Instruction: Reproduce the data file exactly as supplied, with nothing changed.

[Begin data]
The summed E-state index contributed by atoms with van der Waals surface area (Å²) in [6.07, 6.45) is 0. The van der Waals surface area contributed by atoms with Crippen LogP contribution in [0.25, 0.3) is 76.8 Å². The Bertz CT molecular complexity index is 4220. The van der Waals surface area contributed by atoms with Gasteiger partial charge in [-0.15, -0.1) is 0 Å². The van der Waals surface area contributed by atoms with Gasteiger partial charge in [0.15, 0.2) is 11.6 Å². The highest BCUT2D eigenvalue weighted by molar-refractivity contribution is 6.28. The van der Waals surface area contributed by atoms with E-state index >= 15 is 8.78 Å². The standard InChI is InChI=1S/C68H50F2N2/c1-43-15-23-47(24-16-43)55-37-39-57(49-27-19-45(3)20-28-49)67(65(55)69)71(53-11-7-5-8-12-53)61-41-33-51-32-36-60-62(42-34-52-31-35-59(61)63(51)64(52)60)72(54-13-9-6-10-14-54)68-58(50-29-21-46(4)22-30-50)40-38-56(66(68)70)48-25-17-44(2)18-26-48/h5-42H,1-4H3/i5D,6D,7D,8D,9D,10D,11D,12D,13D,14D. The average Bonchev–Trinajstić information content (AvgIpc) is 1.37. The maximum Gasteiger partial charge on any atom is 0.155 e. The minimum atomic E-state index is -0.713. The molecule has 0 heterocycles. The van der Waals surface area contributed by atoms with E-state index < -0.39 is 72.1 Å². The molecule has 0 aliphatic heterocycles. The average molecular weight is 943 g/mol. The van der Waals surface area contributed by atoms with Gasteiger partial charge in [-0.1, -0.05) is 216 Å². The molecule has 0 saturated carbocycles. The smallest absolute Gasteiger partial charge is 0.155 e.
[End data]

The summed E-state index contributed by atoms with van der Waals surface area (Å²) in [6.07, 6.45) is 0. The van der Waals surface area contributed by atoms with Crippen LogP contribution in [0.25, 0.3) is 76.8 Å². The Bertz CT molecular complexity index is 4220. The van der Waals surface area contributed by atoms with Gasteiger partial charge in [-0.15, -0.1) is 0 Å². The van der Waals surface area contributed by atoms with Gasteiger partial charge in [0.15, 0.2) is 11.6 Å². The highest BCUT2D eigenvalue weighted by molar-refractivity contribution is 6.28. The van der Waals surface area contributed by atoms with E-state index >= 15 is 8.78 Å². The standard InChI is InChI=1S/C68H50F2N2/c1-43-15-23-47(24-16-43)55-37-39-57(49-27-19-45(3)20-28-49)67(65(55)69)71(53-11-7-5-8-12-53)61-41-33-51-32-36-60-62(42-34-52-31-35-59(61)63(51)64(52)60)72(54-13-9-6-10-14-54)68-58(50-29-21-46(4)22-30-50)40-38-56(66(68)70)48-25-17-44(2)18-26-48/h5-42H,1-4H3/i5D,6D,7D,8D,9D,10D,11D,12D,13D,14D. The average Bonchev–Trinajstić information content (AvgIpc) is 1.37. The maximum Gasteiger partial charge on any atom is 0.155 e. The minimum atomic E-state index is -0.713. The molecule has 0 heterocycles. The van der Waals surface area contributed by atoms with E-state index < -0.39 is 72.1 Å². The molecule has 0 aliphatic heterocycles. The average molecular weight is 943 g/mol. The van der Waals surface area contributed by atoms with Gasteiger partial charge in [-0.1, -0.05) is 216 Å². The molecule has 0 saturated carbocycles. The smallest absolute Gasteiger partial charge is 0.155 e.